The Obama campaign has asked the Federal Election Commission to reclassify Crossroads GPS, a 501(c)4 organization founded by Karl Rove as a political action committee. In a letter sent on Tuesday, Obama for America lawyer Robert Bauer argues that Crossroads GPS has the election or defeat of federal candidates as a “major purpose” and it should therefore be treated as a political action committee under the tax code. If the FEC were to agree Crossroads GPS would have to disclose its donors.
Unfortunately, according to Rick Hasen, an election law expert at UC Irvine and editor of the Election Law Blog, the FEC is not going to rule on this before the election. “The FEC moves very slowly in the best of circumstances and we’re not in the best of circumstances,” says Hasen. “It takes years to investigate and adjudicate. It’s not designed to act in real time.” That means Crossroads GPS and other 501(c)4s could get away with running blatant electioneering ads and just face a penalty, usually a fine although criminal penalties are possible, after affecting the outcome of the election.
It may take years to resolve the issue because the FEC has an even partisan divide. If its ruling is deadlocked the complaint will probably end up in federal court. Last week the federal Fourth Circuit Court of Appeals upheld the FEC’s “major purpose” test. In Real Truth About Obama v. FEC, the Fourth Circuit upheld a lower-court ruling that the group, a Democratic-leaning organization that registered under section 527 of the tax code, was a political committee because it had helping Obama win (in 2008) as a major purpose. Hasen speculated at the time that under the standard in this case, Democrats or election reform groups would file complaints against Crossroads GPS.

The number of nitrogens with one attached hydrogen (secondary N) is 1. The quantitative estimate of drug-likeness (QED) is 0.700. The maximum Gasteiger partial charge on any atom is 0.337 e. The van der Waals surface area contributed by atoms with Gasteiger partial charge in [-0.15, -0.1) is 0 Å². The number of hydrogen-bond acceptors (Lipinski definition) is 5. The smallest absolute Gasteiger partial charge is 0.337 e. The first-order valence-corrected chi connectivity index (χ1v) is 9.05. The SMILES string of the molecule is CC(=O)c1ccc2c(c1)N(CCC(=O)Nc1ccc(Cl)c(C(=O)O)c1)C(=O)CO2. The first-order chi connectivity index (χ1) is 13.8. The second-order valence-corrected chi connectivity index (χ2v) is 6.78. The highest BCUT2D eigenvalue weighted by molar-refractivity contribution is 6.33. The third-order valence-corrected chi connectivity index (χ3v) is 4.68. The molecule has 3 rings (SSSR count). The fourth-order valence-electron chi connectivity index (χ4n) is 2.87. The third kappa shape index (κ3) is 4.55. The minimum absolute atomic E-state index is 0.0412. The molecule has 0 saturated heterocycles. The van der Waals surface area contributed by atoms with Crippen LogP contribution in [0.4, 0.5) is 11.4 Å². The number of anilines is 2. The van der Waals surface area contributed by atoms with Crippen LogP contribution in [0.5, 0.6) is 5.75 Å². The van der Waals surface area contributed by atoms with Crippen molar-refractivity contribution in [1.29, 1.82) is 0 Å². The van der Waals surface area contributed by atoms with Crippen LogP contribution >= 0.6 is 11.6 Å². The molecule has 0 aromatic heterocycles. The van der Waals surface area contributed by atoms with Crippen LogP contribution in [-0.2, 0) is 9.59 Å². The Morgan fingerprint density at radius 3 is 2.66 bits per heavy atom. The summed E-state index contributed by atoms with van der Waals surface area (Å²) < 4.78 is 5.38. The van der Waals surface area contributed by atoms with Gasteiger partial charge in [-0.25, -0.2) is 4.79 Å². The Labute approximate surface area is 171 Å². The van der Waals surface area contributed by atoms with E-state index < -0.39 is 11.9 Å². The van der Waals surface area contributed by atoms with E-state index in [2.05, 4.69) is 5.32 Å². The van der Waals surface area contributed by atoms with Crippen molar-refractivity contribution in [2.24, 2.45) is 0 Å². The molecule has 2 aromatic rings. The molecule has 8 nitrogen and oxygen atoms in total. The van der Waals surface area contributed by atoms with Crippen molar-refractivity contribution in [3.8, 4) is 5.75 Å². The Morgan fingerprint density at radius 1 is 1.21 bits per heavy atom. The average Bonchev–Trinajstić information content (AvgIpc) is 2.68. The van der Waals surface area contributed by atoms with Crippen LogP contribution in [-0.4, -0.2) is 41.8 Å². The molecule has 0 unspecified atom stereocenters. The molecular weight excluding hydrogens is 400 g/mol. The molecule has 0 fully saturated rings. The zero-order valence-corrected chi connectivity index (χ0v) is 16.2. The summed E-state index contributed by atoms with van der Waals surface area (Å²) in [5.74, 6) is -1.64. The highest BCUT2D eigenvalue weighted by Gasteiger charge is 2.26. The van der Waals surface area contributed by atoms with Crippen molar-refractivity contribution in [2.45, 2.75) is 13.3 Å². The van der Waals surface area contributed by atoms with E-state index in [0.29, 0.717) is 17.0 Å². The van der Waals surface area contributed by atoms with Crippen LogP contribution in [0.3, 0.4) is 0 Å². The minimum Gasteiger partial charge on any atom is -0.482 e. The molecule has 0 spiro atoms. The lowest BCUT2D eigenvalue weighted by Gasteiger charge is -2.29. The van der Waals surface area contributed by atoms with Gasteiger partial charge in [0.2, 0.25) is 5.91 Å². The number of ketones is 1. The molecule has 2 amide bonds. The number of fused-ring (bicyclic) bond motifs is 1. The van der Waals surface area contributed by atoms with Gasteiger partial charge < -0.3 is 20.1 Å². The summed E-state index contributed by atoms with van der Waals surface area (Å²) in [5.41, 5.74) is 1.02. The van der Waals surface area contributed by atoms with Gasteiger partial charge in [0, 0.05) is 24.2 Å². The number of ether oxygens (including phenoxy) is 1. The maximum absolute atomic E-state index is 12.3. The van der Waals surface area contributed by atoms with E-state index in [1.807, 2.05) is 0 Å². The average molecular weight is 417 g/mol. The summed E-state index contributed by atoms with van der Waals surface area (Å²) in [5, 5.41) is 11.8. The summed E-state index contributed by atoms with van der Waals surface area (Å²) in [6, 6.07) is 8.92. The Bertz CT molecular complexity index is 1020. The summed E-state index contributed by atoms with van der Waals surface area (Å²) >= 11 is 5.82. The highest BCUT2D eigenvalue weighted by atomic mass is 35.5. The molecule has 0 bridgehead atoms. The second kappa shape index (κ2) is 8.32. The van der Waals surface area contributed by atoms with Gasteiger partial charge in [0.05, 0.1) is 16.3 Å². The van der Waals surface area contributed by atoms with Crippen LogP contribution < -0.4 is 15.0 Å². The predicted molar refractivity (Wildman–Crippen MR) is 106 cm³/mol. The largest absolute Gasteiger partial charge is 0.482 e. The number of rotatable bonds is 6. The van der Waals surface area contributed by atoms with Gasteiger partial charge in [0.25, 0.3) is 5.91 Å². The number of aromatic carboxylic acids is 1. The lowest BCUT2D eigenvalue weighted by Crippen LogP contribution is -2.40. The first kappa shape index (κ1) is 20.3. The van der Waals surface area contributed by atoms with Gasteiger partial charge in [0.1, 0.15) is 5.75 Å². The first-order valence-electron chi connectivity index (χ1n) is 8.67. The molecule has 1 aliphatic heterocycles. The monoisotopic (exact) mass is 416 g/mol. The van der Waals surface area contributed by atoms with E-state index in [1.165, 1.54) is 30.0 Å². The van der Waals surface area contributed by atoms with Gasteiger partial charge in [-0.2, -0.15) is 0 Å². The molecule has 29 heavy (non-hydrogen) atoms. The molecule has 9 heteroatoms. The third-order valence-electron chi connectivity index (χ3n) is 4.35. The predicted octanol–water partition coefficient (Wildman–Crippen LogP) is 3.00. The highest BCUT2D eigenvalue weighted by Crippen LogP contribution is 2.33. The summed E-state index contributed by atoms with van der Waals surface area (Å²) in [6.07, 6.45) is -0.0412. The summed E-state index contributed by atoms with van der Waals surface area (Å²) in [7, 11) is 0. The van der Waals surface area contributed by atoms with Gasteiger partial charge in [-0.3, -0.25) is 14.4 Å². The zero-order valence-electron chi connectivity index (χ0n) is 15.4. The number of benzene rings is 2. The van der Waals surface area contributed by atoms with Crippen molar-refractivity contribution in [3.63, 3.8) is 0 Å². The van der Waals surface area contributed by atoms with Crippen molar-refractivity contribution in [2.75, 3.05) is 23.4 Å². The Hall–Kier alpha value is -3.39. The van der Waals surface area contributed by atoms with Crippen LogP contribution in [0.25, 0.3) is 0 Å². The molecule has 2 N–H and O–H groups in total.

There are plenty of good reasons to argue that Crossroads GPS is primarily about winning the White House and Senate for Republicans, not just enhancing social welfare or advocating public policy positions, as it claims to be. It makes television commercials that are filled with dishonest propaganda attacking Obama or Democratic Senate candidates. “I thought even before Real Truth About Obama that Crossroads GPS was acting like a political committee and should be classified by the FEC as a political committee,” says Hasen. “I think that argument is only strengthened.”
But Republicans argue that Crossroads GPS has not violated its status, noting that plenty of groups with a policy advocacy mission, on both the right and the left, engage in communications that could affect an election. “Crossroads GPS keeps within their policy agenda boundaries,” says Jon Henke, a Republican consultant. “In 2010, they had what they called the ‘7 in &rssquo;11’ plan. Now they have the ‘New Majority Agenda.’ The info is on their website, including bills they support and oppose. It’s a lot more detailed than most 501(c)(4) organizations’ policy agendas. And yes, it is aimed at policymakers who are up for election, when the public is paying the most attention to issue advocacy.”